Thanks again folks, I'm off to check out the provided links.

SRG

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Hobie 14 Turbo (~1979)
Hobie 16 Carumba (1983)


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PostPosted: Tue Jun 18, 2013 2:12 pm 
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My tow cents... both yes and no.

I've been on and around sailboats for most of my life. Monohulls mostly but some cats. Have cruised and raced the Great Lakes, inland lakes and also some ocean stuff. My suggestion is to get an intro class done. You'll get the textbook basics down - rigging, points of sail, safety stuff. Also spend some time around the yacht club. Try to crew on some other boats for some races, even if you're just rail meat. By osmosis, you'll pick up pleanty. With that, enjoy the hobie... sailing is the same wether a mono or cat- just some tweaks here and there. Cheers!


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PostPosted: Wed Jun 19, 2013 3:07 pm 
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Joined: Fri Jun 17, 2011 12:26 pm
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Location: Harsens Island, Michigan
I was like you, no experience, read some books, bought a Hobie 16, and went sailing. I learned how to rig it from the owners manual, and the nice video on this website, that I am sure you have found by now.

Fortunately, I had a better place to learn than the ocean. I have 1x4 mile bay that is only chest deep in the middle, so I couldn't get into too much trouble. The first time out, I just picked a point of sail and my only goal was to get to that point, and back. Then I picked another and came back. I did that all day. I figured that after reading a book, anyone can sail, but if you can sail BACK to where you came from, you had learned something. Over the past 2 years, I have gradually gotten the confidence to sail in more and more wind, and still haven't left the bay alone.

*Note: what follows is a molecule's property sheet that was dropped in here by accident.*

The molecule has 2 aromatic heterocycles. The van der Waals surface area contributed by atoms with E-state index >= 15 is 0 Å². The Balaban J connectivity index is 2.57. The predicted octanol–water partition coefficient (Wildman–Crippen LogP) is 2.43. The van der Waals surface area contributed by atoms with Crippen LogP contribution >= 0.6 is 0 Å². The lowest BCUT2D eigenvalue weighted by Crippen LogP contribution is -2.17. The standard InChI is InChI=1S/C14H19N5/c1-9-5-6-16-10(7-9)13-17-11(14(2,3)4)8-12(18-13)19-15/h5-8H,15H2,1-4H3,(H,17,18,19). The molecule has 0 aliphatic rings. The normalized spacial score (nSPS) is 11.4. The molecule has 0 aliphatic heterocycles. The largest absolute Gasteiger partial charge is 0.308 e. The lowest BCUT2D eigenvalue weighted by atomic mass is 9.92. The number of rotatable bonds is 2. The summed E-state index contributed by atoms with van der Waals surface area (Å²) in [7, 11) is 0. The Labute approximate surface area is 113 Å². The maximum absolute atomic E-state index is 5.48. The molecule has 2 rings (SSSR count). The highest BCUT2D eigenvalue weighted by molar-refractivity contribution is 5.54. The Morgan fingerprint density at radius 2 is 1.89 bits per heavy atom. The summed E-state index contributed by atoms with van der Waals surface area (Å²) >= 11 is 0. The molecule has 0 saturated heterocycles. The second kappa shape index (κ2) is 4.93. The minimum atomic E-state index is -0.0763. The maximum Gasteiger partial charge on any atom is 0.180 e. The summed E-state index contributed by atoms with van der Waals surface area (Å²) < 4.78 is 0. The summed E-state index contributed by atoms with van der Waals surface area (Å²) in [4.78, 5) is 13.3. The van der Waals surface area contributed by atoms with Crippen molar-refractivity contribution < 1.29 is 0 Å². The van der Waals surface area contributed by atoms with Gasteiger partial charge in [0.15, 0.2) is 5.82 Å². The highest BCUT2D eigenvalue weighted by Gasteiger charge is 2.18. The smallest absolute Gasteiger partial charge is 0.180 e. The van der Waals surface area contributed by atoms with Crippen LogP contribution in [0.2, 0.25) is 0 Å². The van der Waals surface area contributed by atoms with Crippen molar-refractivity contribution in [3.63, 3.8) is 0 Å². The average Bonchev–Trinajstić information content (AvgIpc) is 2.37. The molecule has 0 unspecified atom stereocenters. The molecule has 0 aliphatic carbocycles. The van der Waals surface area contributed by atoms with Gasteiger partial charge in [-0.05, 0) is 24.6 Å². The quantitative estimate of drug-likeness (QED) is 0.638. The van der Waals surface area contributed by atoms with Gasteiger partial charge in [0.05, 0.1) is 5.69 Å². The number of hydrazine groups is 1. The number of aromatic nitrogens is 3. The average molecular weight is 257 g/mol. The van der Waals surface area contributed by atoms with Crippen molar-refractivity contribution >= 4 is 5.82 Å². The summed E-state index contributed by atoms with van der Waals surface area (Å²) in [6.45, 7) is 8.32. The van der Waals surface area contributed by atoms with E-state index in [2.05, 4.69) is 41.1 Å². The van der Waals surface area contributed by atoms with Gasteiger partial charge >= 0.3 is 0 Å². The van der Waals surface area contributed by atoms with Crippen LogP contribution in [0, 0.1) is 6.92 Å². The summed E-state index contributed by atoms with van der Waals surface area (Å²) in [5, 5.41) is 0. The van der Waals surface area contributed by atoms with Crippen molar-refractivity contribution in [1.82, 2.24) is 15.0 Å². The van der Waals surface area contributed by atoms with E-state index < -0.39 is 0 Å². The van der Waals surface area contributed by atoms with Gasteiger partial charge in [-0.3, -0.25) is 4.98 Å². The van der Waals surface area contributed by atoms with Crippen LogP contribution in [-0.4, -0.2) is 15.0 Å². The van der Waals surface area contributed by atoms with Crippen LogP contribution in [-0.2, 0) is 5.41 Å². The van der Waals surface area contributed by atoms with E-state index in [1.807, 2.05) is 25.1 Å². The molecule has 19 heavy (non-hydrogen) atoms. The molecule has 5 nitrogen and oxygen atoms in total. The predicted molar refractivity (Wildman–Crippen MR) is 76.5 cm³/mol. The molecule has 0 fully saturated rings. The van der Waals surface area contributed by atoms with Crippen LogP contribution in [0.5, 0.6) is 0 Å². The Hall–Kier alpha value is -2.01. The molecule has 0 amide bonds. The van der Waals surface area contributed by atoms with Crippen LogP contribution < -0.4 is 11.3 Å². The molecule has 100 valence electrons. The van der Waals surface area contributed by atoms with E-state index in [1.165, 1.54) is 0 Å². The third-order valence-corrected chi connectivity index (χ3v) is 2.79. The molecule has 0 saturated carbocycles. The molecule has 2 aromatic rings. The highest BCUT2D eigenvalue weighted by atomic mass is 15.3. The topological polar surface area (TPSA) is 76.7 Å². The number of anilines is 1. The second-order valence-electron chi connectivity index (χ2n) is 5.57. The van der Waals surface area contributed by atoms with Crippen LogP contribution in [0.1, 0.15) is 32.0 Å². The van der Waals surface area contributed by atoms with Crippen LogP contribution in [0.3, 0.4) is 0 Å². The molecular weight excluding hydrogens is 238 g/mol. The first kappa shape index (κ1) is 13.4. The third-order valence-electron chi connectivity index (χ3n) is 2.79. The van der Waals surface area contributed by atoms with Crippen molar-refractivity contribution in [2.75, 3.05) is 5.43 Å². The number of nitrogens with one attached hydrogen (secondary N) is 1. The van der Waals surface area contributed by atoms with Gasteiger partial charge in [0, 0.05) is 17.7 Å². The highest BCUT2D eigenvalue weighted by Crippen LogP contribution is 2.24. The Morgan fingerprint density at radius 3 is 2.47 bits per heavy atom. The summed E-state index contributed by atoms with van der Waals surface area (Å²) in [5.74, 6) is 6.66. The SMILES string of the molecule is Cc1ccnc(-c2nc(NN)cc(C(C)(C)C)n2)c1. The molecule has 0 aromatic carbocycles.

Since then, I also found a great group of Hobie sailors at the local races, and they have inducted me into sailing on a club boat (Hobie Tiger). Once you try that, you are hooked forever!

Keep at it. Find a friend that likes to go with you, as it gives you more confidence when you don't have to right the boat alone or deal with any other issues.

Have FUN, and stay safe!

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1979 Hobie 16 "Orange Crusher"
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PostPosted: Wed Jun 19, 2013 6:49 pm 
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What club did you join? Do they have a Laser fleet?


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PostPosted: Mon Jul 01, 2013 4:55 pm 
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Joined: Thu May 23, 2013 12:02 am
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Location: London
Sorry for the delay in replying!

I joined Whitstable Yacht Club (WYC)
Here is a snip taken from the club website regarding classes and fleets:
http://www.wyc.org.uk/flattened/home_why.html

"With 650 members, we organise something for every sailor. There is an active cadet section that sails Toppers. Lasers offer keen competition for single-handers. The Tasar is our dominant one-design dinghy and we have the largest fleet in the country. Our main development class is the Merlin Rocket. New this season is also an asymmetric dinghy class. Cat lovers will meet a competitive fleet of Darts and big cat fans will find good action in Hurricanes as well as Britain's largest Tornado fleet. If the wind is too strong for racing, then out come the boards for a blast across the waves. For yachts, there are moorings off the club or sheltered facilities up the Swale. Wanderers are the most popular boat for our cruising members. "

Regards,
SRG